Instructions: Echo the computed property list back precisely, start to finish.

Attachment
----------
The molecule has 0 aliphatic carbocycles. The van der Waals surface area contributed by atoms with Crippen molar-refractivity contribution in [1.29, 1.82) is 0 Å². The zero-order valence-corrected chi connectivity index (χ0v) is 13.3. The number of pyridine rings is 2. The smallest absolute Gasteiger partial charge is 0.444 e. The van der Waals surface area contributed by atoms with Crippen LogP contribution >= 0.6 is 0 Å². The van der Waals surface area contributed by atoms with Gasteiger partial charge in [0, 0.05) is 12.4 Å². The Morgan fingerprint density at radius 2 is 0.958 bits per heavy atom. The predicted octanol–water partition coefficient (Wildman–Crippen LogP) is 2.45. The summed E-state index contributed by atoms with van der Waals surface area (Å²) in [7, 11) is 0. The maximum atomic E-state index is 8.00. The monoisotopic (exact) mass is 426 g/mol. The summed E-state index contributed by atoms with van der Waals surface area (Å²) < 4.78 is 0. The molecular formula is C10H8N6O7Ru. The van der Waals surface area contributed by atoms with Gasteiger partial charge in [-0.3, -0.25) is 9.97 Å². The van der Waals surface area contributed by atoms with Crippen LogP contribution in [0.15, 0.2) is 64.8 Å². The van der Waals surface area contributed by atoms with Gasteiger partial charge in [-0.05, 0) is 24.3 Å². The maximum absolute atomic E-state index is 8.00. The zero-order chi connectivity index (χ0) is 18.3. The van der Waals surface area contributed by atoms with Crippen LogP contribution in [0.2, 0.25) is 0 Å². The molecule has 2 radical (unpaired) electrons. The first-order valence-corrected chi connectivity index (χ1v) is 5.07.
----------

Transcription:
The molecule has 0 aliphatic carbocycles. The van der Waals surface area contributed by atoms with Crippen molar-refractivity contribution in [1.29, 1.82) is 0 Å². The zero-order valence-corrected chi connectivity index (χ0v) is 13.3. The number of pyridine rings is 2. The smallest absolute Gasteiger partial charge is 0.444 e. The van der Waals surface area contributed by atoms with Crippen LogP contribution >= 0.6 is 0 Å². The van der Waals surface area contributed by atoms with Gasteiger partial charge in [0, 0.05) is 12.4 Å². The Morgan fingerprint density at radius 2 is 0.958 bits per heavy atom. The predicted octanol–water partition coefficient (Wildman–Crippen LogP) is 2.45. The summed E-state index contributed by atoms with van der Waals surface area (Å²) in [7, 11) is 0. The maximum atomic E-state index is 8.00. The monoisotopic (exact) mass is 426 g/mol. The summed E-state index contributed by atoms with van der Waals surface area (Å²) < 4.78 is 0. The molecular formula is C10H8N6O7Ru. The van der Waals surface area contributed by atoms with Gasteiger partial charge in [-0.3, -0.25) is 9.97 Å². The van der Waals surface area contributed by atoms with Crippen LogP contribution in [0.15, 0.2) is 64.8 Å². The van der Waals surface area contributed by atoms with Gasteiger partial charge in [-0.05, 0) is 24.3 Å². The maximum absolute atomic E-state index is 8.00. The zero-order chi connectivity index (χ0) is 18.3. The van der Waals surface area contributed by atoms with Crippen LogP contribution in [0.2, 0.25) is 0 Å². The molecule has 2 radical (unpaired) electrons. The first-order valence-corrected chi connectivity index (χ1v) is 5.07.